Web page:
Set Menu: Brunch is dead. Long live brunch.

Are you still a brunch fan? (Alamy Stock Photo)
Are you still a brunch fan? (Alamy Stock Photo)

Remember the days when spending one’s weekends going to town on avocado on toast, matcha lattes and bottomless Prosecco was cool? Well, instead of allowing it to drop off a ledge entirely, here in London chefs are giving the half-breakfast, half-lunch ritual a little zhuzh, promising superior hangover cures with far less ‘cheugy’ energy.

First off, consider scaling rooftop restaurant Seabird for the octopus brioche roll with aioli and pickled red onion and matchstick patatas bravas served with confit egg and chives. Or for something a little more likely to clog your arteries, try the utterly bizarre yet highly tempting egg, bacon and cheese toastie lasagne by Pasta Evangelists, available for one day only this Saturday at Market Halls Oxford Street. Oh, and don’t even think about visiting Haringey without indulging in the fried plantain tossed in sugar and coconut, and chicken ata din din (that’s chicken in a Scotch bonnet and red pepper marinade) at Nigerian tapas restaurant Chuku’s.

From 1 October, Fallow will be serving its take on the classic royale, where sausage, bacon, egg, mushroom ketchup and sriracha will be sandwiched between two slabs of swirly croissant dough. Plus, on 2 October, chef and author of The Last Bite, Anna Higham, is putting on a divine brunch pop-up, promising Staffordshire oatcakes, tattie scones and peach and almond granita to mark the beginning of autumn (@anna.atthetable). Last but not least, keep an eye out for Chet’s, opening later this year, serving Thai twists on American classics, such as banana roti with sweet condensed milk and berries, and buckets of spicy Thai Bloody Marys. You’re welcome.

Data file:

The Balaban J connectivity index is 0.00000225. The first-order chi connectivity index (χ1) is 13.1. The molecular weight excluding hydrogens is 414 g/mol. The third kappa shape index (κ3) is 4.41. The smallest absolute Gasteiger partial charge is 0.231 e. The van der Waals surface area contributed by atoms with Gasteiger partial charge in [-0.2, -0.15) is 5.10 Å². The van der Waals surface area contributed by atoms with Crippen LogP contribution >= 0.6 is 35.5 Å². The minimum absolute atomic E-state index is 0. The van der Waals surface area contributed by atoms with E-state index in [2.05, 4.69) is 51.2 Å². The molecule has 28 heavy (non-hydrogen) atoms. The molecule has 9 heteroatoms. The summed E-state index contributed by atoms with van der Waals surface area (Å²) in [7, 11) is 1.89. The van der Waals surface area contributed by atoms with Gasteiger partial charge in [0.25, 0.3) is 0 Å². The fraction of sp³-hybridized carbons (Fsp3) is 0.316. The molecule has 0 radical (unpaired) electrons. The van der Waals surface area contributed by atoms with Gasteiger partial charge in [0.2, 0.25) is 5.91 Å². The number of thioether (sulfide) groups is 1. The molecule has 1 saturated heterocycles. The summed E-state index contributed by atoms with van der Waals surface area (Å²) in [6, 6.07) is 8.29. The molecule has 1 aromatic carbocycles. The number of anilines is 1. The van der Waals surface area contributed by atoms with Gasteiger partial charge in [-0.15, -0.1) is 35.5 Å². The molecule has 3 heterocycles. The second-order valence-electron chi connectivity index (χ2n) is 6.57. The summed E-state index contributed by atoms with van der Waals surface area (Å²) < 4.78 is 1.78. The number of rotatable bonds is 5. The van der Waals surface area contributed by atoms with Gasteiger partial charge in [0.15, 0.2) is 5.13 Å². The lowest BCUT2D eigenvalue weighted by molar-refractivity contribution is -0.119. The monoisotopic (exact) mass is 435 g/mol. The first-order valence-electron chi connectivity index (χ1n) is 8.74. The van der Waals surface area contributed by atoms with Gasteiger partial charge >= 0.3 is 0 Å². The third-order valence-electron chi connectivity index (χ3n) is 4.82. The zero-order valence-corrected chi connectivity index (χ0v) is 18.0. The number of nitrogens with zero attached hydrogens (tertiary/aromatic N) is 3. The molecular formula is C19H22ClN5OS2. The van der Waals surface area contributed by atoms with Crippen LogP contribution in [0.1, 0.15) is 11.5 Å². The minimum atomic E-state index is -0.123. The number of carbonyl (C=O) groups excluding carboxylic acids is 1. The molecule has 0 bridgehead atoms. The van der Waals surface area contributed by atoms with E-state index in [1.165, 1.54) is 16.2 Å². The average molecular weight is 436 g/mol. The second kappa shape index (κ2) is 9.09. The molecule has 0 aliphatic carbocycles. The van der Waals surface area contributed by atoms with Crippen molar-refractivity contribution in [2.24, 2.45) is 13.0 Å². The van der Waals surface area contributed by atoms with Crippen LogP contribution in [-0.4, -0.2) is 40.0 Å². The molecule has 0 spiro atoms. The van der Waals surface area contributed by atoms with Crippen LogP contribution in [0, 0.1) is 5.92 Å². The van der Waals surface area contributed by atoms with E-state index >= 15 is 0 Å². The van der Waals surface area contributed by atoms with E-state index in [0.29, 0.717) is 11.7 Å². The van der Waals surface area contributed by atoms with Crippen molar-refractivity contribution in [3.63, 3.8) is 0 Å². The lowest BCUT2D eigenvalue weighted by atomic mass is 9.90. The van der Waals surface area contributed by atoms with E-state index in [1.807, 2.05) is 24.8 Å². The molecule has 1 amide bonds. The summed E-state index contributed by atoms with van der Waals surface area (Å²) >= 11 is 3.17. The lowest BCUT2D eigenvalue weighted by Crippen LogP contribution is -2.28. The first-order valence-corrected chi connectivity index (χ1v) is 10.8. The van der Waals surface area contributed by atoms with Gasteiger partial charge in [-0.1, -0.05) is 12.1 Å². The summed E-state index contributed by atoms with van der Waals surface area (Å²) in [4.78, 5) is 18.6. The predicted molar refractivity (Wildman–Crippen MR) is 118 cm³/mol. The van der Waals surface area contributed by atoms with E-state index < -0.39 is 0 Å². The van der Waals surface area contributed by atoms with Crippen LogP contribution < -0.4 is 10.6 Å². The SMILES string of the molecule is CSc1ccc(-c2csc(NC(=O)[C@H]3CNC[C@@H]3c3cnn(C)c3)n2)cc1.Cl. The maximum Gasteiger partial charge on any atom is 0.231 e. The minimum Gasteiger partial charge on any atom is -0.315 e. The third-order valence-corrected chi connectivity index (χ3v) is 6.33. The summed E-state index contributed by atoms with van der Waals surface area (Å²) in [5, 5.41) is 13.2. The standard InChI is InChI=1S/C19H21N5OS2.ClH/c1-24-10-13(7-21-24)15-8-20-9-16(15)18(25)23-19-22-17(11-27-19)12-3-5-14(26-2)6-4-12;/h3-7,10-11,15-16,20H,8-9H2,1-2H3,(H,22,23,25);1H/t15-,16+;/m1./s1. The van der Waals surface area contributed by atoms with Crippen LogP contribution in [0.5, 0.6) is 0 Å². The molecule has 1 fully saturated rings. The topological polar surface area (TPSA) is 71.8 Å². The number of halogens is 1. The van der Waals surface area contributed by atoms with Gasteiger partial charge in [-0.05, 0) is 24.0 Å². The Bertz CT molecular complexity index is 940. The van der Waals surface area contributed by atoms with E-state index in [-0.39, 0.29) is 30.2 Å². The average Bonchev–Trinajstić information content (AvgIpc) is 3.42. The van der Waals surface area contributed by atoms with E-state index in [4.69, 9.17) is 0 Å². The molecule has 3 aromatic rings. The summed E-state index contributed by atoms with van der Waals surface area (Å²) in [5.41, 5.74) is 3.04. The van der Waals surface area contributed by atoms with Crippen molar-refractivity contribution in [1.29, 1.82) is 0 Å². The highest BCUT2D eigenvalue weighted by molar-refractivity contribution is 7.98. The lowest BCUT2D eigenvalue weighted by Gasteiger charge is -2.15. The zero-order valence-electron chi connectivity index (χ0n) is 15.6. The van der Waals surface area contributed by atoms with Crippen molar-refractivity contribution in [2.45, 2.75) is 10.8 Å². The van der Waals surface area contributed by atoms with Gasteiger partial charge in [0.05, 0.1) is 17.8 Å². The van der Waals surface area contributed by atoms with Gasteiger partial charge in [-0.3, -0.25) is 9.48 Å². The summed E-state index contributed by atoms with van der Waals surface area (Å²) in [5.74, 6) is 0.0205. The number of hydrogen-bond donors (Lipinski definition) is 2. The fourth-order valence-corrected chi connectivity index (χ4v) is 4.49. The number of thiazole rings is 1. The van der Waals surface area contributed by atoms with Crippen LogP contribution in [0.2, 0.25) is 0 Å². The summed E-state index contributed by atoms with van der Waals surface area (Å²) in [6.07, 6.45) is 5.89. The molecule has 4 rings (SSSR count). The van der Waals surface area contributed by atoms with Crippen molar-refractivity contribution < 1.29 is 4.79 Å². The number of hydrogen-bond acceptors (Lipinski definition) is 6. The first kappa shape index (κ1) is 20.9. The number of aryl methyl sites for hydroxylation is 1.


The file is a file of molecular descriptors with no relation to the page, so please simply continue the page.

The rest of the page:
Douglas Blyde tries a revived take on the ancient tipple

‘Cyder was not always a forgotten child,’ says Paul Ross, head cyder maker at The Newt, Somerset. ‘Back in the golden age of the 17th and 18th centuries, it was really respected and cared for.’ No, the ‘y’ is not a typo but a conscious choice by the makers of The Winston Cyder to honour the beverage’s reverence. Designed to be served in a champagne glass, this iteration of the staple brew is a far cry from the tins you’ll find in the supermarket. The one I taste, the limited-edition 2018 expression, is rich, vibrant and clean with tiny, tickling, persistent bubbles.

Poured from a pint-sized bottle complete with cork, it’s named in honour of a certain prime minister who would enjoy ‘imperial pint’ bottles of champagne followed by cognac. Local apple variety, Katy, stars in it and is brought to life in the Newt’s own orchards and a state-of-the-art, on-site press. At £35 a bottle, it’s rather more expensive than a pint down the pub, but trust me, it’s worth the investment. (